“Good afternoon, everyone and welcome to San Diego, which, according to Ron Burgundy, the San Diego newscaster played by Will Ferrell in the film, Anchorman, was discovered by the Germans in 1904.” So began the presentation of Dr. Bryan Oronsky, Chief Development Officer of EpicentRx, on the effects of RRx-001 in Parkinson’s Disease at the San Diego conference center for the Neuroscience 2022 conference.
1904 was not the year that San Diego was founded, of course, and, to best knowledge, no Germans were involved—the Ron Burgundy character is a clueless doofus, after all—but, coincidentally, it was the year that the US took over construction of the Panama Canal, where the unrestricted use of neurotoxic herbicides and insecticides for the control of mosquito-borne diseases like yellow fever and malaria is linked to the development of Parkinson’s Disease (PD).These chemicals produce inflammation and free radical or oxidative stress, which damage the neurons associated with PD.
In his 15-minute talk, Dr. Oronsky focused on the effects of RRx-001 in brain-related inflammation or neuroinflammation, a common denominator of and a driving force behind neurodegenerative diseases like PD, Alzheimer’s Disease, and Amyotrophic Lateral Sclerosis/Motor Neuron Disease (ALS/MND). The data he presented was from the lab of Dr. Richard Gordon, a foremost neurodegenerative disease and inflammasome expert from the University of Queensland in Australia who also, based on his expertise, served as the conference moderator. This data from work, which was funded by a generous grant from the Michael J. Fox Foundation (MJFF) and Shake It Up Australia demonstrated that RRx-001 significantly decreased levels of inflammatory markers in the brains of animals exposed not only to paraquat, one of the neurotoxic weed killers widely used in the Panama Canal Zone, but also other Parkinson’s-linked chemicals such as 6-hydroxydopamine and MPTP which was discovered as a contaminant in synthetic street heroin in the 1980s and linked to drug-induced Parkinsonism.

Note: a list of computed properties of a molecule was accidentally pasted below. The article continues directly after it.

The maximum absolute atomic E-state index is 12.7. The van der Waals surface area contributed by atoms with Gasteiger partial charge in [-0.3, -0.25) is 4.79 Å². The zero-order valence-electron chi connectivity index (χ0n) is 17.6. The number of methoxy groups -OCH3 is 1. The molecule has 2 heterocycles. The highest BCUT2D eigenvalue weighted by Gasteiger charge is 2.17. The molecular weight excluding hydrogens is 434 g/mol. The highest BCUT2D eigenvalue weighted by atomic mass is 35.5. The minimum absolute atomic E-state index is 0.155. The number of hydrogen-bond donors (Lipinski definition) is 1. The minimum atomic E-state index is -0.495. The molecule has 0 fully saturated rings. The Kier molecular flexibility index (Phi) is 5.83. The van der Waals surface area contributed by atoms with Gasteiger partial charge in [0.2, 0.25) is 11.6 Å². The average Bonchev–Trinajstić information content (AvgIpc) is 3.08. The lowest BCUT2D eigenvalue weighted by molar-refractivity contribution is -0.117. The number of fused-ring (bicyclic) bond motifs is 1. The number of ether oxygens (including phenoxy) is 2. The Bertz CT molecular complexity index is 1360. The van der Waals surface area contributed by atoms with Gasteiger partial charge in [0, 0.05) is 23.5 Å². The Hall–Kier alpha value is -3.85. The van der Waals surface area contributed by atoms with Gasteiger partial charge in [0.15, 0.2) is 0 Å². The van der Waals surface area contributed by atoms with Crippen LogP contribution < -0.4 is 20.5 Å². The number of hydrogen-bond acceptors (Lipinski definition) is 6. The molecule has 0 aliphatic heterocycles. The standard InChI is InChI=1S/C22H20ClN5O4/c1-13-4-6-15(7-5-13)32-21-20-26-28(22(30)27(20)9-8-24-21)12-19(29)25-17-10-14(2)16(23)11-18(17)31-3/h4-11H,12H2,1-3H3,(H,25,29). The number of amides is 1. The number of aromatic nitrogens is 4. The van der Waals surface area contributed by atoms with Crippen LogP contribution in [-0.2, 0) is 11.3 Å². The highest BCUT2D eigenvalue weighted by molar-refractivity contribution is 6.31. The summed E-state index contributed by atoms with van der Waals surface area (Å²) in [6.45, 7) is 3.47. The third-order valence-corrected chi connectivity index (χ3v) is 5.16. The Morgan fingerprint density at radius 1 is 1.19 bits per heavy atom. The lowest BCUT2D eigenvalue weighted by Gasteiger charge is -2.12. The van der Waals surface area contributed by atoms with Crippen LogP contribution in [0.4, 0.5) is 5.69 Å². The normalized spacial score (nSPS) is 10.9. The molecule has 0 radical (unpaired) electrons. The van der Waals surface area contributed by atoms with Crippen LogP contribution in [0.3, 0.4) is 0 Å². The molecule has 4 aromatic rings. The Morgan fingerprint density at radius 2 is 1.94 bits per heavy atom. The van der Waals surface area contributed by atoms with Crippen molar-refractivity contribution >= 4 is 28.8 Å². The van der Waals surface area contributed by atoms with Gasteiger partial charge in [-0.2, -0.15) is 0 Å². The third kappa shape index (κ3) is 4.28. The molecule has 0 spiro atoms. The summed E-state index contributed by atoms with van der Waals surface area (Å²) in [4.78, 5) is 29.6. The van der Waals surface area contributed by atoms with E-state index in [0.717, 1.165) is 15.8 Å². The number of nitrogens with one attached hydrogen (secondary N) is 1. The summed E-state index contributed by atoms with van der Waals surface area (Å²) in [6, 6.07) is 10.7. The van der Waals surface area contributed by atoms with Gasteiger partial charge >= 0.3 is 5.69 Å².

Not to get too deep into the weeds (or, more accurately, weed killers), Dr. Oronsky described how the main mechanisms of RRx-001 involve inhibition of the NLRP3 inflammasome and activation of Nrf2. The NLRP3 inflammasome consists of several proteins, which assemble to kickstart and prolong the inflammatory response. Nrf2 is a gene, which activates the production of many antioxidant enzymes. By these two mechanisms RRx-001 prevents or decreases the cellular inflammatory and oxidative damage that is associated with PD and other neurodegenerative diseases. The study of RRx-001 in PD is more than just of academic interest since the fact that it is a well-tolerated therapeutic, which over 300 patients with terminal cancer have received, greatly increases the likelihood that RRx-001 will be used to treat PD patients in the near term if the data continue to look positive.
Despite the heavy science content, Dr. Oronsky kept it light and tight, and finished to a loud round of applause. A series of questions from the audience followed about the tolerability of RRx-001 in the clinic, its biomarkers of activity, and about the experimental methods that were described, which Dr. Gordon helped to answer.